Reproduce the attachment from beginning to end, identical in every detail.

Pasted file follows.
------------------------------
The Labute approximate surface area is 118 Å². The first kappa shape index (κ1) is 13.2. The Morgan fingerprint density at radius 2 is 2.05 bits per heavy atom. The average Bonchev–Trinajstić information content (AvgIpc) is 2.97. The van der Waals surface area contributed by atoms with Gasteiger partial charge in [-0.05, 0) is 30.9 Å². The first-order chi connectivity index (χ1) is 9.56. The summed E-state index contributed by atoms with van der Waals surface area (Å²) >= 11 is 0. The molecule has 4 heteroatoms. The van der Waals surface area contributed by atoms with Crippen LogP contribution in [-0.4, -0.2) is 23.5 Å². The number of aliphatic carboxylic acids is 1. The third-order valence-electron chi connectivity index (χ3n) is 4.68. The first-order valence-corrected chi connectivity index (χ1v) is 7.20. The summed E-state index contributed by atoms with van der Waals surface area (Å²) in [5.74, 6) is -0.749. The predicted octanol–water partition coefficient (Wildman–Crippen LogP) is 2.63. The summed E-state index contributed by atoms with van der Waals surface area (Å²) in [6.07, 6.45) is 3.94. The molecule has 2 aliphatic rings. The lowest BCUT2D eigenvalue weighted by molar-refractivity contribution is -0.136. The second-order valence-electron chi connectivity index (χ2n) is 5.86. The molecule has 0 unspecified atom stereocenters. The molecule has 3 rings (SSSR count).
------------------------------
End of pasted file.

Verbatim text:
The Labute approximate surface area is 118 Å². The first kappa shape index (κ1) is 13.2. The Morgan fingerprint density at radius 2 is 2.05 bits per heavy atom. The average Bonchev–Trinajstić information content (AvgIpc) is 2.97. The van der Waals surface area contributed by atoms with Gasteiger partial charge in [-0.05, 0) is 30.9 Å². The first-order chi connectivity index (χ1) is 9.56. The summed E-state index contributed by atoms with van der Waals surface area (Å²) >= 11 is 0. The molecule has 4 heteroatoms. The van der Waals surface area contributed by atoms with Crippen LogP contribution in [-0.4, -0.2) is 23.5 Å². The number of aliphatic carboxylic acids is 1. The third-order valence-electron chi connectivity index (χ3n) is 4.68. The first-order valence-corrected chi connectivity index (χ1v) is 7.20. The summed E-state index contributed by atoms with van der Waals surface area (Å²) in [5.74, 6) is -0.749. The predicted octanol–water partition coefficient (Wildman–Crippen LogP) is 2.63. The summed E-state index contributed by atoms with van der Waals surface area (Å²) in [6.07, 6.45) is 3.94. The molecule has 2 aliphatic rings. The lowest BCUT2D eigenvalue weighted by molar-refractivity contribution is -0.136. The second-order valence-electron chi connectivity index (χ2n) is 5.86. The molecule has 0 unspecified atom stereocenters. The molecule has 3 rings (SSSR count).